The leader of Rhode Island’s Roman Catholic Diocese this week urged state lawmakers to drop legislation to legalize gay marriage, which he called “immoral and unnecessary.”
Bishop Thomas Tobin released a statement urging lawmakers to drop legislation to allow same-sex couples to wed. He said that while “individuals with same-sex attraction” are invited to be members of the Catholic Church, the church cannot support gay marriage.
“The proposal to legalize ‘same-sex marriage’ in the State of Rhode Island is immoral and unnecessary,” Tobin said.
In the statement, part of a column to be published in the diocese newspaper, he wrote: “It is our very concern for their spiritual welfare, however, that motivates our rejection of the homosexual lifestyle and same-sex marriage,” he wrote in the statement, part of a column to be published in the diocese newspaper.
Tobin said Rhode Island lawmakers should wait for the U.S. Supreme Court to take up challenges to the federal law, which defines marriage as being between a man and a woman. He added that if the state must consider gay marriage, it should be placed before voters as a referendum.
He wrote, “The natural law, the Holy Scriptures, and long-standing religious tradition are very consistent in affirming that homosexual activity is sinful, contrary to God’s plan. It should never be encouraged, ratified or “blessed” by the state.”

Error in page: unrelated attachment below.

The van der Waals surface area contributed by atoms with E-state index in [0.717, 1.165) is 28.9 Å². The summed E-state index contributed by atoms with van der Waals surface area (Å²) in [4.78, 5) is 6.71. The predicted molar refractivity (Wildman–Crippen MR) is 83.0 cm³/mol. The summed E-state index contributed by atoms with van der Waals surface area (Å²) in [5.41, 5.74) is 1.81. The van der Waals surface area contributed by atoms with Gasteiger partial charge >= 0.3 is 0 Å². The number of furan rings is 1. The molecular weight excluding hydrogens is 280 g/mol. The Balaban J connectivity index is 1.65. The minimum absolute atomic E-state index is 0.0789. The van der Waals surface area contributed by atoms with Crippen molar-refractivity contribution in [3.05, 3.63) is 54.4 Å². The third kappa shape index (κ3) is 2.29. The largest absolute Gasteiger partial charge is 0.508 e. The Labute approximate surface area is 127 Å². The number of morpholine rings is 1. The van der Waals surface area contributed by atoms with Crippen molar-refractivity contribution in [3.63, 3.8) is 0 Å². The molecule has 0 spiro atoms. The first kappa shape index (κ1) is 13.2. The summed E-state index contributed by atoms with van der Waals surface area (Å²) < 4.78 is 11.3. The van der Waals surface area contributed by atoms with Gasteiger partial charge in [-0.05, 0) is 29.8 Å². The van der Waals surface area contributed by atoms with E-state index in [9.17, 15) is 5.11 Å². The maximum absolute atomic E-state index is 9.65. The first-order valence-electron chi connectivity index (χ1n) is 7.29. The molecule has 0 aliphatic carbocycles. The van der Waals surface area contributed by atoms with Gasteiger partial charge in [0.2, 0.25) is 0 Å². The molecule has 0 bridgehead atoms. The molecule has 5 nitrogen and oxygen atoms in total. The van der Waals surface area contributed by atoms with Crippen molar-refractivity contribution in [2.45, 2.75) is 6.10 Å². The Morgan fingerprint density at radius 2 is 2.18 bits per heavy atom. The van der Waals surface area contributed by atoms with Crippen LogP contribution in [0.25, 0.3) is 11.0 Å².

Meanwhile, a coalition of more than 100 leaders from other religious groups issued a statement this week supporting the legislation.
“No one church or leader represents all persons of faith,” said the Rev. Gene Dyszlewski, chairman of the Rhode Island Religious Coalition for Marriage Equality, a group with members from 13 denominations.
Dyszlewski said his group believes “all loving, committed couples should be recognized, respected and treated equally under the law.”
Gay marriage legislation was introduced last week in both the House and Senate. House Speaker Gordon Fox has called for a vote on gay marriage in his chamber by the end of the month.
Nine states – including the other five in New England – and the District of Columbia now allow same-sex couples to marry.